25 May 2022 / 3-Min Read / Translate↗
They designate the dots as speeds: Fast (blue), Medium (red), Slow (single yellow) and Super Slow (double yellow). Over the years those dots have changed, as have the actual colour of the balls, but the way they were and are promoted is the same.
As a beginner, isn’t your natural thinking to avoid the fast ball and player with the slow one? I know mine would be. Those manufacturers and the WSF also promote the fact that different balls should be used on courts with different temperatures.
So for example, on a very very cold court, even a pro might use a single yellow dot. That’s the theory at least, but honestly, the court would need to be almost zero degrees for that to be true.
So where does that leave the average club and recreational player? Simply put, use the ball that you have the most fun with. Honestly, anything else is just confusion.
There exists a group of players within squash that I call “Ball Snobs“. These players believe that because advanced players and professional squash players use a double yellow dot, that is the only ball that should be used, irrespective of age, standard or experience.
They insist that juniors play with this ball as “it is the ball they will eventually have to play with, so they might as well get used to it now“. Idiots! That’s like say a child must use an adult bike because that’s what they will eventually use.
Yes, you can without a doubt use ANY colour dot squash ball you want when solo drilling. Ideally, your objective is to build up enough skill and power that you can use a double yellow dot, but even then there are times a red dot can be useful.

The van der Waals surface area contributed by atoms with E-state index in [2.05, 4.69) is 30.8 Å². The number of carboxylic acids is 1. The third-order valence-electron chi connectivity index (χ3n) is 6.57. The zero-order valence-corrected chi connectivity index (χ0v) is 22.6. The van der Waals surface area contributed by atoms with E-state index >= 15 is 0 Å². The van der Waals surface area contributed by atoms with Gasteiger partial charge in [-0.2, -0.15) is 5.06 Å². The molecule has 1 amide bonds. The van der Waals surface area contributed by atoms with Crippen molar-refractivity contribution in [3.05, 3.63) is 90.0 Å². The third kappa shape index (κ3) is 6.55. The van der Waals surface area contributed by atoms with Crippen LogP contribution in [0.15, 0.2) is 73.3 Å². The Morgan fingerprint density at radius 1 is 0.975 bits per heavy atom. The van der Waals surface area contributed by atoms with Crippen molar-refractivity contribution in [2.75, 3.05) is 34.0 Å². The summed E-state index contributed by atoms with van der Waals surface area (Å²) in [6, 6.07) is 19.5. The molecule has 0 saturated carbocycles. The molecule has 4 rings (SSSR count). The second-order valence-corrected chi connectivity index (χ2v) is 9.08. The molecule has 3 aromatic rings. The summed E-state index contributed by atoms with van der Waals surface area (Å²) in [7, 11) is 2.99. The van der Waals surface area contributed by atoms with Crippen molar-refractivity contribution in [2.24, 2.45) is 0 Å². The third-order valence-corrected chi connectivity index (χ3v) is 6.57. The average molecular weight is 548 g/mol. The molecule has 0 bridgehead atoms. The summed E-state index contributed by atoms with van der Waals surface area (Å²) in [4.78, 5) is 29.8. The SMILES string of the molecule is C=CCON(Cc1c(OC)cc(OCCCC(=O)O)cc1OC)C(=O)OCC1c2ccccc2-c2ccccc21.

For example, hitting soft, short shots or practicing boasts alone. Even a hot double yellow dot would get cold quickly unless hit hard. But don’t think you can only use a red dot if you are hitting soft shots. A red dot could also be used for practice deep drives that come off the back wall. For many players, hitting the ball hard even, with accuracy so a red dot is perfect for this situation too.
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One thing I do advise though is that if you are able to hit a double yellow hard and consistently enough to get it very hot, you can alternate the types of solo drills you do. For example, so very hard side-to-side shot (1 minute), followed by some soft drops or boasts (1 minute), then back to the hard side-to-side shots etc.
Not only will this keep the ball hot enough to have realistic practice when hitting soft shots, it will also accustom you to varying the pace.
One last point: If you use a red dot to practice your skills, not because you are a new player, make sure the red dot is the same size as the standard yellow and double yellow. Dunlop make their blue and red dot balls larger than the others, which is fine for beginners and new players, but not good for experience players.
Don't be a ball snob, a red dot is perfectly fine for most solo drills.